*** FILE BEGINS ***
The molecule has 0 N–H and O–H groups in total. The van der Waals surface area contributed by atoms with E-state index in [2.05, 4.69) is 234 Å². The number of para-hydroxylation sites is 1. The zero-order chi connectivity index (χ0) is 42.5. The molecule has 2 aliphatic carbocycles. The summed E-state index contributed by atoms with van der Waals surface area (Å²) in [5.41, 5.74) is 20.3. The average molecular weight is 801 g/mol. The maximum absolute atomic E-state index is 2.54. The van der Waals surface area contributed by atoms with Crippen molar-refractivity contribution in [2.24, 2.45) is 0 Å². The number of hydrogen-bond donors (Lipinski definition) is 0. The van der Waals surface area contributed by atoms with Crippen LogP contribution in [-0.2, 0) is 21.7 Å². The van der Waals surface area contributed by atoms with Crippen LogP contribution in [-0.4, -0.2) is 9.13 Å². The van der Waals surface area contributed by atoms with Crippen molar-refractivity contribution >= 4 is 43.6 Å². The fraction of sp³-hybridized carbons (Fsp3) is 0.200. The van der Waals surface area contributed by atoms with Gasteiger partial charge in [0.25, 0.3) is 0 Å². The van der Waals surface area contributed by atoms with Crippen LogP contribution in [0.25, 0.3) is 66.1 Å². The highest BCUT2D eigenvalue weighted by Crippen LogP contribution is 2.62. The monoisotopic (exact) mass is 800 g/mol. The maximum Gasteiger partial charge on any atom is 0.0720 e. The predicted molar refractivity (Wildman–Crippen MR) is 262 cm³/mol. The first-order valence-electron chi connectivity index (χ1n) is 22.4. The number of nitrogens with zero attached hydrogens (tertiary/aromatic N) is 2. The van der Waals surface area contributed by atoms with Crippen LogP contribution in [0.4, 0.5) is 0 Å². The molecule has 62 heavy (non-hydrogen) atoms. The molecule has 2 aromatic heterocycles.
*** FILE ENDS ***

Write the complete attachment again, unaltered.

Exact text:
The molecule has 0 N–H and O–H groups in total. The van der Waals surface area contributed by atoms with E-state index in [2.05, 4.69) is 234 Å². The number of para-hydroxylation sites is 1. The zero-order chi connectivity index (χ0) is 42.5. The molecule has 2 aliphatic carbocycles. The summed E-state index contributed by atoms with van der Waals surface area (Å²) in [5.41, 5.74) is 20.3. The average molecular weight is 801 g/mol. The maximum absolute atomic E-state index is 2.54. The van der Waals surface area contributed by atoms with Crippen molar-refractivity contribution in [2.24, 2.45) is 0 Å². The number of hydrogen-bond donors (Lipinski definition) is 0. The van der Waals surface area contributed by atoms with Crippen LogP contribution in [-0.2, 0) is 21.7 Å². The van der Waals surface area contributed by atoms with Crippen LogP contribution in [-0.4, -0.2) is 9.13 Å². The van der Waals surface area contributed by atoms with Crippen molar-refractivity contribution >= 4 is 43.6 Å². The fraction of sp³-hybridized carbons (Fsp3) is 0.200. The van der Waals surface area contributed by atoms with Gasteiger partial charge in [0.25, 0.3) is 0 Å². The van der Waals surface area contributed by atoms with Crippen LogP contribution in [0.25, 0.3) is 66.1 Å². The highest BCUT2D eigenvalue weighted by Crippen LogP contribution is 2.62. The monoisotopic (exact) mass is 800 g/mol. The maximum Gasteiger partial charge on any atom is 0.0720 e. The predicted molar refractivity (Wildman–Crippen MR) is 262 cm³/mol. The first-order valence-electron chi connectivity index (χ1n) is 22.4. The number of nitrogens with zero attached hydrogens (tertiary/aromatic N) is 2. The van der Waals surface area contributed by atoms with Crippen LogP contribution in [0.4, 0.5) is 0 Å². The molecule has 62 heavy (non-hydrogen) atoms. The molecule has 2 aromatic heterocycles.